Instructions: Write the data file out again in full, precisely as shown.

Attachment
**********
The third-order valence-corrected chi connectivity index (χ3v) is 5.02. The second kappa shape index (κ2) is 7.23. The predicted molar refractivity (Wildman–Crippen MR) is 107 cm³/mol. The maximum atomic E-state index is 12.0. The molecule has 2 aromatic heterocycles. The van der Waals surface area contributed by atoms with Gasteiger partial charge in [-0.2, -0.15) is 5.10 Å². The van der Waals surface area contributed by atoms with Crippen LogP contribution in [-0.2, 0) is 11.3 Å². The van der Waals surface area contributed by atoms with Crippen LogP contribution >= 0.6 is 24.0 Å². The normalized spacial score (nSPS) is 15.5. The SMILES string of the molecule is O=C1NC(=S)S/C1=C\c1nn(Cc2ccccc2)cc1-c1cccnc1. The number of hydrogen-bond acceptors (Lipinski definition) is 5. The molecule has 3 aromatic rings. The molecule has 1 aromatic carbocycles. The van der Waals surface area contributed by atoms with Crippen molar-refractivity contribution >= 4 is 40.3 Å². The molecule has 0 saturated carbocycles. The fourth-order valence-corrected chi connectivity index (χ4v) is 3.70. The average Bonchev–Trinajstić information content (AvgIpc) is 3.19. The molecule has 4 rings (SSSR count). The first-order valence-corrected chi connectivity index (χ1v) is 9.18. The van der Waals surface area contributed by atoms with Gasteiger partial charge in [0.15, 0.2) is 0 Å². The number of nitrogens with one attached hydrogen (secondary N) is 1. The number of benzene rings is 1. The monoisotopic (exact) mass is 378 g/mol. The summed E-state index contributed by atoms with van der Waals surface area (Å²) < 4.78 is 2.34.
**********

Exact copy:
The third-order valence-corrected chi connectivity index (χ3v) is 5.02. The second kappa shape index (κ2) is 7.23. The predicted molar refractivity (Wildman–Crippen MR) is 107 cm³/mol. The maximum atomic E-state index is 12.0. The molecule has 2 aromatic heterocycles. The van der Waals surface area contributed by atoms with Gasteiger partial charge in [-0.2, -0.15) is 5.10 Å². The van der Waals surface area contributed by atoms with Crippen LogP contribution in [-0.2, 0) is 11.3 Å². The van der Waals surface area contributed by atoms with Crippen LogP contribution >= 0.6 is 24.0 Å². The normalized spacial score (nSPS) is 15.5. The SMILES string of the molecule is O=C1NC(=S)S/C1=C\c1nn(Cc2ccccc2)cc1-c1cccnc1. The number of hydrogen-bond acceptors (Lipinski definition) is 5. The molecule has 3 aromatic rings. The molecule has 1 aromatic carbocycles. The van der Waals surface area contributed by atoms with Crippen molar-refractivity contribution >= 4 is 40.3 Å². The molecule has 0 saturated carbocycles. The fourth-order valence-corrected chi connectivity index (χ4v) is 3.70. The average Bonchev–Trinajstić information content (AvgIpc) is 3.19. The molecule has 4 rings (SSSR count). The first-order valence-corrected chi connectivity index (χ1v) is 9.18. The van der Waals surface area contributed by atoms with Gasteiger partial charge in [0.15, 0.2) is 0 Å². The number of nitrogens with one attached hydrogen (secondary N) is 1. The number of benzene rings is 1. The monoisotopic (exact) mass is 378 g/mol. The summed E-state index contributed by atoms with van der Waals surface area (Å²) < 4.78 is 2.34.